Earlier this evening, Make Them Suffer frontman Sean Harmanis took to the band’s Facebook to reveal the story behind their new album, ‘Old Souls‘.
While the three singles (‘Let Me In‘, ‘Blood Moon‘ and the title track) and their accompanying music videos have given more and more details about the protagonist and his story told throughout the record, this is basically a tell-all. So if you’re digging the new album and want to see the meaning behind the songs and how they work into the narrative being told, then please read on.
“OLD SOULS EXPLAINED: This is not for everyone, rather for those who may be wanting a little something extra from our new album “Old Souls”. This album is no where near as descriptive or painterly as Neverbloom was. However, there is an underlying story and it’s best followed backwards, from finish to start:
Starting from the final track (11), we see in the music video our protagonist being torn from his wife to go to war, he witnesses his best friend be killed and this changes him. He starts seeing a haunting and dark character follow him everywhere he goes. This character is the “Lord of Woe”, but his appearance is to be taken in a symbolic sense. he represents the black dog over our protagonists shoulder, the darkness in his life, or just a shadow. At the very end of this music video we see that from witnessing his friend die in war, he has developed a drinking problem.
Skip forward two songs to track 8 “Scraping The Barrel” and the lyrics go further into depth about the deep sadness he feels, and that by drinking more, he is “patching” “plugging” and “drying” the holes from which his happiness is escaping him. Finishing the song up with the lyric “Bottoms up, another one down the hatch”.
Forward another song to track 7, “Blood Moon” and our protagonist is suffering from mental illness (probably to do with shell-shock and alcohol abuse). The lyrics of this song go back and forth between depressed and destructive, as if there were two devils dancing on either side of the protagonists shoulder, until it’s revealed at the end of the song in the lyrics that he has schizophrenia.
Track 6 is the turning point on the album and is called “Through the looking glass”. It’s a time for self reflection. Our protagonist literally looks at himself in the mirror and realises what he has to do, as the whispers of insanity slowly leave him.
His call to action after this (Threads, track 5) is to give in and surrender, ridding himself of all his material possessions and even his body as he believes his time on earth is done. “Take the weight of my bones, take the pictures and pieces I own. Take away this frame, pick my tissue to threads.”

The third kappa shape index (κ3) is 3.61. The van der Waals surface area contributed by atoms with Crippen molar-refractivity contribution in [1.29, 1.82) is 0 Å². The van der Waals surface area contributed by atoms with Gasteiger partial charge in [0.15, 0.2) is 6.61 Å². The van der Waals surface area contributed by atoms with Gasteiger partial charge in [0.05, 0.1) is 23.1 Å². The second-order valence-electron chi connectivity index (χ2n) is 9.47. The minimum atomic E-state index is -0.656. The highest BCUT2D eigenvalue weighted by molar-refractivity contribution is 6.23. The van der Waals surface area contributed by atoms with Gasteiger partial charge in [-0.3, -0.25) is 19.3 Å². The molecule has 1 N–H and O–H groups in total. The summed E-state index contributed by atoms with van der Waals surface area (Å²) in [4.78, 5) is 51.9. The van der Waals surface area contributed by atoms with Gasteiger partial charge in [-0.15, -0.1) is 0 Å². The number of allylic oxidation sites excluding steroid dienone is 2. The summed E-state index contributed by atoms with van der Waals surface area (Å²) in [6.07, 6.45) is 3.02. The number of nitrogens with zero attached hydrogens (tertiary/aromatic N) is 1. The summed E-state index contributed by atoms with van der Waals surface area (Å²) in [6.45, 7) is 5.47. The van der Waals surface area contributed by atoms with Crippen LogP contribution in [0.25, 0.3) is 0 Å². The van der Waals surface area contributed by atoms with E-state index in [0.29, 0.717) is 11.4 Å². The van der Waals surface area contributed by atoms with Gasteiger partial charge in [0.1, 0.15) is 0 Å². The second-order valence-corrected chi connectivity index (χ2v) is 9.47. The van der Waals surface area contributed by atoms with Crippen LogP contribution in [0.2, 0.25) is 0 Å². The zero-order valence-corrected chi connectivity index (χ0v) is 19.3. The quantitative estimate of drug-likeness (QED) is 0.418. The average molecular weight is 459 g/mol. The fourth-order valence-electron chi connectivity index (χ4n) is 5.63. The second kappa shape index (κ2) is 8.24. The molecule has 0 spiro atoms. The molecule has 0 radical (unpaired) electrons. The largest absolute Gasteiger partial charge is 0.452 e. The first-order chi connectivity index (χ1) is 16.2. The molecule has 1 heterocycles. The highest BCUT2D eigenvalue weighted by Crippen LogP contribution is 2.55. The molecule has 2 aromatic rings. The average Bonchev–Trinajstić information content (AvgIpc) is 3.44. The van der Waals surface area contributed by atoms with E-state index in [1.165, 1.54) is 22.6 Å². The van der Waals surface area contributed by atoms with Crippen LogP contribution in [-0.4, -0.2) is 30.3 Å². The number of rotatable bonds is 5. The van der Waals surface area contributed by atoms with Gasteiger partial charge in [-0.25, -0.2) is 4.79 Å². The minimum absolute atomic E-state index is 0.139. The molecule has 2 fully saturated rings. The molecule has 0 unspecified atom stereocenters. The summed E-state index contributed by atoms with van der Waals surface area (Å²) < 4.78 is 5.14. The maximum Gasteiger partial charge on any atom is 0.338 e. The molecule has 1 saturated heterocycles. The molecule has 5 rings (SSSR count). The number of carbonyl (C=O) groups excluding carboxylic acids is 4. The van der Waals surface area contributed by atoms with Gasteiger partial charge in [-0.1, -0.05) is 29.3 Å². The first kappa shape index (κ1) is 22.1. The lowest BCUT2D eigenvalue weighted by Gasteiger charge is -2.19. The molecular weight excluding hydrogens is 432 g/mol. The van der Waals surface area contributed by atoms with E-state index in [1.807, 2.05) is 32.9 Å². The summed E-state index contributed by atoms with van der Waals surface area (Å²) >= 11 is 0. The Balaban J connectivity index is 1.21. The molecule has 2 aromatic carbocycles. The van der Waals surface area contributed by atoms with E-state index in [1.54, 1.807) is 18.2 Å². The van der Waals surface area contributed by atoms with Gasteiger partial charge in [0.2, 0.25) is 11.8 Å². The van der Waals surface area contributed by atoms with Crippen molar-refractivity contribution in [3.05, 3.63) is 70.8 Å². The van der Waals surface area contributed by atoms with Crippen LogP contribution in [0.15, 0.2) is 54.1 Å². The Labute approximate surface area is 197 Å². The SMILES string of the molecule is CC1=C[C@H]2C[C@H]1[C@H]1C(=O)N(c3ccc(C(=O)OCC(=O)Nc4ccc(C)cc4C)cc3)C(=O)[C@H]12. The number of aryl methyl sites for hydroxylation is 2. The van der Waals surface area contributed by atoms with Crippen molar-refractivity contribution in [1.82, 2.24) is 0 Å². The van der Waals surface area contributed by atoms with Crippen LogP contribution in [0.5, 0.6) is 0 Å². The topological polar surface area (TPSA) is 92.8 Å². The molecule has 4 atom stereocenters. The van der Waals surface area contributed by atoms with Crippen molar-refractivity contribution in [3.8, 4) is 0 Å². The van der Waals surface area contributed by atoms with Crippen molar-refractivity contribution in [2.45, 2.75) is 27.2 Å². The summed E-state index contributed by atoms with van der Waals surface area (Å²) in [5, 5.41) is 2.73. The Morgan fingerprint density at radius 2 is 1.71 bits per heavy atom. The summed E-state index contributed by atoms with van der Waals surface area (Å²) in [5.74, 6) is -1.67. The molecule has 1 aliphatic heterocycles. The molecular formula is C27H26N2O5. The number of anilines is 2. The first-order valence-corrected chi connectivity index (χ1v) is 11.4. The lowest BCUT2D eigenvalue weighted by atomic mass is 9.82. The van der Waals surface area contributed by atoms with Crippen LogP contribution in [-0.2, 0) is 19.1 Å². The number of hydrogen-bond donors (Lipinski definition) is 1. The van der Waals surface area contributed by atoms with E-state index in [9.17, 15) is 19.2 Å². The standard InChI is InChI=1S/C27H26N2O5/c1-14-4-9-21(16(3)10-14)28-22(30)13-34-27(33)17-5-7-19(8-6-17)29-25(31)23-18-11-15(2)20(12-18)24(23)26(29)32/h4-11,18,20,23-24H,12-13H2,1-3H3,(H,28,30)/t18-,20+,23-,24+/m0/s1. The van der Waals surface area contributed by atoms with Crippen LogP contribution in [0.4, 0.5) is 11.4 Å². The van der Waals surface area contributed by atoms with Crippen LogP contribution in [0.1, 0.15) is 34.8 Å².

Track 4 (Let Me In): It’s time for our protagonist to follow through with his call to action, his time on this earth is done. He can no longer live with the deep void he feels from his alcohol abuse. From the scars left from watching his best friend die, and living with the fact that he abuses his wife (see music video for reference). He then comes home one night with a bottle of scotch and apologises to his wife “Annie” in the form of a note, before blowing his brains out.
Track 2 Requiem is exactly what it sounds like, it’s our protagonists send-off, a lament for the dead, an elegy even tongue emoticon. He has passed away, although he won’t be forgotten. “Through my buried bones, my song lives on” – Perhaps HE will haunt Make Them Suffer’s NEXT album.
Track 1 is the most integral piece of the puzzle. It ties together the entire album. The first line of this “Old friend, let’s start again” are the words of our deceased protagonist (his song lives on), pleading with Annie to start it all over again. The next lyric “Try not to spoil the end” is ironic because the line that follows; “It’s been so long”, does actually spoil the ending of the album – as that is also the very last lyric on the album. Bringing the entire album story full circle.
Having this story unfold the way it did on the album was in no way intentional, it just came together that way. Everyone has a story to tell, and if they can dig deep enough to truly learn about themselves, it might just be one worth hearing!
Thanks to all the fans for supporting this band through thick and thin, I hope you all enjoyed listening to the album as much as we enjoyed writing it.”